That is not the point.
What is crucial is that the three service chiefs (who dutifully performed their asanas behind Prime Minister Narendra Modi) allowed their services to be sucked into controversy.
Having opened the gates, it becomes that much harder to guard them.
And so, in January, 250 army troopers were despatched to Baba Ramdev's Patanjali Yogpeeth in Haridwar, to train as yoga teachers who would spread the culture across the barracks.
This was harder to pass off as apolitical, since Ramdev -- an undisguised Narendra Modi acolyte -- had hosted a convention for the RSS in the same location in 2014.
It is nobody's argument that the army should remain at a remove from anything even faintly religious, particularly if it is Hindu. Over the years, army engineers have built pontoon bridges over the Ganga and the Yamuna for the once-in-12-years Kumbh Mela in Allahabad; and the army provides security for the Amarnath Yatra in south Kashmir every year, despite its daunting counter-insurgency responsibilities.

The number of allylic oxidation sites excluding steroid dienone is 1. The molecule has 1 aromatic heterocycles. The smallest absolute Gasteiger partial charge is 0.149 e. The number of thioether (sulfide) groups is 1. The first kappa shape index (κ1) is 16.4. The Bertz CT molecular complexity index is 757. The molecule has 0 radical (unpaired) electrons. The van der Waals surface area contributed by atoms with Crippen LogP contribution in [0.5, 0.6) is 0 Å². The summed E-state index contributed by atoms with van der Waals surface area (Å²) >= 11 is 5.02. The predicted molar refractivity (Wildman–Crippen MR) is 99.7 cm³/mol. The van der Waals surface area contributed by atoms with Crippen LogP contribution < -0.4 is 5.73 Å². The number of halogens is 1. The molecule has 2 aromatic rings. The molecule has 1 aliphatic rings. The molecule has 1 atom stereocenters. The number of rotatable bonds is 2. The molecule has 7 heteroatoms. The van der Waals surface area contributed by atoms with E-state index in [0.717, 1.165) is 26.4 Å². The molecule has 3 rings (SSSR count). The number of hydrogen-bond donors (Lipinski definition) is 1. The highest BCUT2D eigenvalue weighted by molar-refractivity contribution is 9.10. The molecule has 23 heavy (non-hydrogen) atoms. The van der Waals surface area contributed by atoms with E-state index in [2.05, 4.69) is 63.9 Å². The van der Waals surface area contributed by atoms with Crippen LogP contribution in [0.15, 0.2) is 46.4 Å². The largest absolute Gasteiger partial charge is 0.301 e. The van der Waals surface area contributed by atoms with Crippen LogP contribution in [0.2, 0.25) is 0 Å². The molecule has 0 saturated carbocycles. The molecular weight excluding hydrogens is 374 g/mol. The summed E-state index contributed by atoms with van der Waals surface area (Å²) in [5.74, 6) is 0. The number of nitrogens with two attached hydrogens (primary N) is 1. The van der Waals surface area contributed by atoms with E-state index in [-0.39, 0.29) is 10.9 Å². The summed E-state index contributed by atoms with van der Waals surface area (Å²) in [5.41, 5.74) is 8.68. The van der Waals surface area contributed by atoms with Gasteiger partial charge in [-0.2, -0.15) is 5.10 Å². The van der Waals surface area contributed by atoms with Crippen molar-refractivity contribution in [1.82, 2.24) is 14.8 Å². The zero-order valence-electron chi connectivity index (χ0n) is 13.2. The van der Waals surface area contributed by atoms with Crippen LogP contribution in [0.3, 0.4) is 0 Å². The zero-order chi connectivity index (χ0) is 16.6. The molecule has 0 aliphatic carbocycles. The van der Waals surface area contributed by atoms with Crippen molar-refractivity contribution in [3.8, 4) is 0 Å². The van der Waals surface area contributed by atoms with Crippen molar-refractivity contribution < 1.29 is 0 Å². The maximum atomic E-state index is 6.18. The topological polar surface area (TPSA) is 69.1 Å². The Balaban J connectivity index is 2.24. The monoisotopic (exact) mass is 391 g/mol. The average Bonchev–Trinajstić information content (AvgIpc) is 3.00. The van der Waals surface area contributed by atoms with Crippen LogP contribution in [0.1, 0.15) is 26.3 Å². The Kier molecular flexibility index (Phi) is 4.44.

These are truly public, cultural events worthy of the army's attention; not attention-grabbing jamborees like International Yoga Day or the World Cultural Festival.
Dismissing these concerns is easy, but that would be immensely damaging to the army and its reputation as an honest broker.
Ali Ahmed, a staunchly secular former army officer, in an article for the Economic and Political Weekly, has invoked the troubling prospect of a country in which the military has been insidiously "reset" by infusing it with the ethos of majoritarian nationalism.
With the right wing forces anticipating that their "makeover of India" would not be a peaceful exercise, they would like a placid military that watches from the sidelines as the storm troopers of Hindutva reshape the political and social landscape. These fears are growing.